... Fascinating. Little did I know, when having the already impressive experience of speaking with L Engle at the 1994 Mythcon, that there was now only one
      Message 2 of 4 , Jul 29, 2009
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        John D Rateliff <sacnoth@...> wrote:
        >I was surprised to find two
        >photographs provided courtesy of Madeleine L'Engle, one of which
        >included a teen-aged M.L. herself. Checking the index, I discovered
        >that the L'Engles were next-door neighbors to the Dos Passos family, I
        >think in the early 1930s.

        Fascinating. Little did I know, when having the already impressive experience of speaking with L'Engle at the 1994 Mythcon, that there was now only one person between me and John Dos Passos.

        I am still hoping some day to find again the book I once saw including a photo of Lord Dunsany, barefoot with his pants legs rolled up, as I recall, on the beach with a group of children who were either relatives or family friends. The caption indicated that he was known to the children as Uncle Eddie.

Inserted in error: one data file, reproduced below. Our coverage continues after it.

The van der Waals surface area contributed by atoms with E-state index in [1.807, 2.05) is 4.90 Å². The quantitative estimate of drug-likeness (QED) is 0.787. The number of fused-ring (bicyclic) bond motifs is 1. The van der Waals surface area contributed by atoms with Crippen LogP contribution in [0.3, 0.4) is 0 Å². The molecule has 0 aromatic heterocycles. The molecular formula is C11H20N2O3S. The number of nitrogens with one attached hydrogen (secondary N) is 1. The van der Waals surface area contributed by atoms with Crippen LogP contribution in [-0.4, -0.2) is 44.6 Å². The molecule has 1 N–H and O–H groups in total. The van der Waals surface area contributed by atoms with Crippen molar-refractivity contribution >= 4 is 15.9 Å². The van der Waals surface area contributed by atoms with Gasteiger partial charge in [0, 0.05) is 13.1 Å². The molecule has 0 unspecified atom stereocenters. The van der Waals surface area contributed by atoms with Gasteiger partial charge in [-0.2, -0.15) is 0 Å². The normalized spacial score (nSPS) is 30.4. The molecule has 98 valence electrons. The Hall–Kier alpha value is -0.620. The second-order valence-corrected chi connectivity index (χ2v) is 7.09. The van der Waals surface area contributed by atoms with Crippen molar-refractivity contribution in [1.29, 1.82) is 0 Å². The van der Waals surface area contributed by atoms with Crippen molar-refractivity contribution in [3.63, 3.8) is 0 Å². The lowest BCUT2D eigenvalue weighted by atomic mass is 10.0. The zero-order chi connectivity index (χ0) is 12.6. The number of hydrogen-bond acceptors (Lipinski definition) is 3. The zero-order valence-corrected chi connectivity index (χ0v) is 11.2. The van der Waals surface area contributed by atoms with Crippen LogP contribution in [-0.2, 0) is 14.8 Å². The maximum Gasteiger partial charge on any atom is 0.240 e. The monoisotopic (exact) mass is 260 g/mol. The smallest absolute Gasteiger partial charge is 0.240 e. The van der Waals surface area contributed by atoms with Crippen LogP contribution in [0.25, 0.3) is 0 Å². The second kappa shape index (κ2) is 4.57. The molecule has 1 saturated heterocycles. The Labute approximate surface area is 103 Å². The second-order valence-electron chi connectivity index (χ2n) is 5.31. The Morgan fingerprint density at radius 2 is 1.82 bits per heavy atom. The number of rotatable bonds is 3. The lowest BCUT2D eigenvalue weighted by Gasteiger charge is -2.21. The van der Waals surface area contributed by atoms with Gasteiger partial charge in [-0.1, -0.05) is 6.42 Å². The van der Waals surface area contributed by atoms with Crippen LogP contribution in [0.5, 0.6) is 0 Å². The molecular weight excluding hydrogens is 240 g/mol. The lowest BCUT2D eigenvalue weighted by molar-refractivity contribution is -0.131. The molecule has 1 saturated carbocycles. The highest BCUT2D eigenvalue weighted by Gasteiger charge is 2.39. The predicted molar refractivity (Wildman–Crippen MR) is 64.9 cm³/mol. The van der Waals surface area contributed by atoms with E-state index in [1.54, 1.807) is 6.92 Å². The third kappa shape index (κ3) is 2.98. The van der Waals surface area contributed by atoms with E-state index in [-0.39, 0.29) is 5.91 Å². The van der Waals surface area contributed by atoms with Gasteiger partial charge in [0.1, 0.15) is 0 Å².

• John D Rateliff
        ... If there s any specific Dos Passos novel you d recommend (MANHATTAN TRANSFER? U.S.A.?), I d be interested in hearing. ... Hmm. Haven t seen that, and wd
        Message 3 of 4 , Jul 30, 2009
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          On Jul 29, 2009, at 10:49 PM, David Bratman wrote:
          > Fascinating. Little did I know, when having the already impressive
          > experience of speaking with L'Engle at the 1994 Mythcon, that there
          > was now only one person between me and John Dos Passos.

          If there's any specific Dos Passos novel you'd recommend (MANHATTAN
          TRANSFER? U.S.A.?), I'd be interested in hearing.


          > I am still hoping some day to find again the book I once saw
          > including a photo of Lord Dunsany, barefoot with his pants legs